The Development of a Formal Mentoring Model and Program in a Faith-Based School of Nursing

Monday, 9 November 2015

Kathryn A. Osteen, PhD, MSN, BSN, RN1
Barbara Devitt, MSN, BSN, RN1
Lisa Otto, MSN, BSN, RN, CMSRN1
Cheryl Riley, DNP, MSN, BSN, RN, NNP-BC1
Julie Millenbruch, PhD, MSN, RN, CCRN2
Cathy Miller, PhD, MSN, RN3
(1)Louise Herrington School of Nursing, Baylor University, Dallas, TX, USA
(2)Department of Nursing, Baylor University, Dallas, TX, USA
(3)Nursing, Baylor University Louise Herrington School of Nursing, Dallas, TX, USA

Mentoring is a leadership initiative and a strategy that promotes collaboration, net-working, and inter-professional relationships.  The purpose of this poster presentation is to present the Formal Mentoring Model and Program developed by the Mentoring Task Force at Baylor University Louise Herrington School of Nursing (BULHSON).

Mentoring is the foundation of self-development and launching of a professional career trajectory (Hunt & Ellison, 2010; Meier, 2013).  Mentoring is a dynamic, evolving, ever changing relationship between individuals (Grossman, 2013).  The mentoring process involves one individual guiding another to develop both personally and professionally (Grossman, 2013).  Mentoring within a workplace setting is helpful to increase employee attitudes, motivation, and career outcomes (Meier, 2013).

The mentorship model developed by the BULHSON Mentoring Task Force, was designed to incorporate seven concepts identified by the Task Force as important to a successful faculty mentoring program. The seven concepts include the BULHSON mission and vision, the mentor, the mentee, Baylor University Pro Futuris (2012), and visionary leadership within the context of a Christian academic community.  Finally, elements of the nursing process, ongoing assessment and evaluation, are incorporated.  The goal of the mentoring program is transformational mentorship, culminating in the outcomes of Christian excellence in teaching, leadership, service, professional practice, scholarship, and research.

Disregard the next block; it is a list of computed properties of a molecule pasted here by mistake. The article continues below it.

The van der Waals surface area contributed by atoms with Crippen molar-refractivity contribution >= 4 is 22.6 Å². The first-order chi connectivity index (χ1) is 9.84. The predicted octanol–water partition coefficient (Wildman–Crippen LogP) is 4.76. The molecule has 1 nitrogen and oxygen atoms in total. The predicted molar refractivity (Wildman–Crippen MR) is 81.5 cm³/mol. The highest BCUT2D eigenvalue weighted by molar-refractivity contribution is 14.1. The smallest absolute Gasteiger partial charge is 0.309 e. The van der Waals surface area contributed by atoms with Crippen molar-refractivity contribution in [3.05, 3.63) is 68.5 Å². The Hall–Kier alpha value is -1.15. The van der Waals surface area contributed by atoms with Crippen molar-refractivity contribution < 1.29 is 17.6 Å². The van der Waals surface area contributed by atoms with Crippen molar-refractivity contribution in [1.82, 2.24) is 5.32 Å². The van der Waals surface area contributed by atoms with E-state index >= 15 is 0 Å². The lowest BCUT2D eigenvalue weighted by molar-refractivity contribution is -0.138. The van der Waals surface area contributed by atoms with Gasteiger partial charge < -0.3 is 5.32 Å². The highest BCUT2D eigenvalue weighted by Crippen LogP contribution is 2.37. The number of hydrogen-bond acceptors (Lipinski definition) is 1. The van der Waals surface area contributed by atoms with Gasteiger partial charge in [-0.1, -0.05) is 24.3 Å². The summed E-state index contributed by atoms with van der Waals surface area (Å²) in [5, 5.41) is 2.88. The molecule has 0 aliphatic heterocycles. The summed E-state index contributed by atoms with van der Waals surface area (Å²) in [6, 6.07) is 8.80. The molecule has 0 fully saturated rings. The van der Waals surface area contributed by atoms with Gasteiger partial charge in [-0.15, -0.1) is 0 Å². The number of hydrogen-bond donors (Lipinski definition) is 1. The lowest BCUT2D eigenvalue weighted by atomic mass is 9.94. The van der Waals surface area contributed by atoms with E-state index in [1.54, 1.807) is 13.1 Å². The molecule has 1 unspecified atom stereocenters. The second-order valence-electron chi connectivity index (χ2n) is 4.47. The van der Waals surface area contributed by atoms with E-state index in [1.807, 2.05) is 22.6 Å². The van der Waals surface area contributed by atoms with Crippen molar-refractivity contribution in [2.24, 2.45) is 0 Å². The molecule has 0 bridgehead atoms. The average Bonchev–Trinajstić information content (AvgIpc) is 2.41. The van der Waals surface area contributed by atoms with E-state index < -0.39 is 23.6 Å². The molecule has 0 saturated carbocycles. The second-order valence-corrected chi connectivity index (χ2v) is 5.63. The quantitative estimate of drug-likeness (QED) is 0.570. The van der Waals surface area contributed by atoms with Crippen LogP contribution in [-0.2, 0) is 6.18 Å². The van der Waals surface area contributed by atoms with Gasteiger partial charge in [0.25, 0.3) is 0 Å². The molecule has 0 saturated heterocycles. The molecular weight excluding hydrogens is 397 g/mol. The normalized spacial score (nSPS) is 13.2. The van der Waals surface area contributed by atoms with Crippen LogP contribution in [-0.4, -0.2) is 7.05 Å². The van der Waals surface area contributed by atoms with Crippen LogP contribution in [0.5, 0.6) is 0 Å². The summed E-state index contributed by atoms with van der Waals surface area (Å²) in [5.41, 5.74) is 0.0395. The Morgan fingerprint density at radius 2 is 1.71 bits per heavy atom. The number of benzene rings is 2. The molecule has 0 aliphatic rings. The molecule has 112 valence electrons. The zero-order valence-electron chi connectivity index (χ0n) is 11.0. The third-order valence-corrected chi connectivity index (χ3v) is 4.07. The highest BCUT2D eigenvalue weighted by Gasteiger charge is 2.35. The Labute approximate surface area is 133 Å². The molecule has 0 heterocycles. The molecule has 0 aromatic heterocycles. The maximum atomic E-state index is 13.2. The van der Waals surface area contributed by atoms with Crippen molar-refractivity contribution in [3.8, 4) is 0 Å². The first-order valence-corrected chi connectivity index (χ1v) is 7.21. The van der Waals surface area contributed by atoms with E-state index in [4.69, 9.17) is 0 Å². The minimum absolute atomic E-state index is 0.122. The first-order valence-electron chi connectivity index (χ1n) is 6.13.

The conceptualization of the Mentorship Model centers on the tenets of the strategic vision of Baylor University Pro Futuris (2012), and the vision and mission of the school of nursing “to prepare baccalaureate and graduate level nurses, within a Christian Community, for professional practice, health care leadership, and world-wide service” as well as the nursing school’s motto “Learn. Lead. Serve.” The theoretical framework for the Model is based on the System Theory of input, throughput, and output (Kelly, 2011), and consists of interdependent entities, communication, and interactive processes for the development of predetermined outcomes.  Input information of the model consists of the Mentor-Mentee Agreement, the foundation of the mentoring relationship. Other pertinent input data includes SMART Goals, (Specific, Measureable, Achievable, Results-oriented, and Time-based) to focus on faculty development and career trajectory for non-tenured and tenured faculty, as well as an organizing scheme of policies and procedures of the structure and organization for the mentoring program. 

The input melds into the throughput of contiguous interacting circles of entities with continual assessment and evaluation, while encased in the foundation of a Christian community.  These entities include the Baylor University Pro Futuris (2012), the mission, values and vision of BULHSON and the dynamics of the mentor and mentee relationship, interactions, and processes interconnected by a visionary relationship that is the underpinning of the transformational mentorship.  The desired outcomes of the transformational mentorship are teaching, leadership, service, professional practice, scholarship, and research. At the heart of these outcomes are the priorities of the enactment of BULHSON motto “Learn. Lead. Serve” with professional practice as the fundamental foundation of the nursing profession.  These outcomes of the mentoring program, promote excellence in the profession, the school of nursing, and above all, increased evidence-based quality patient care.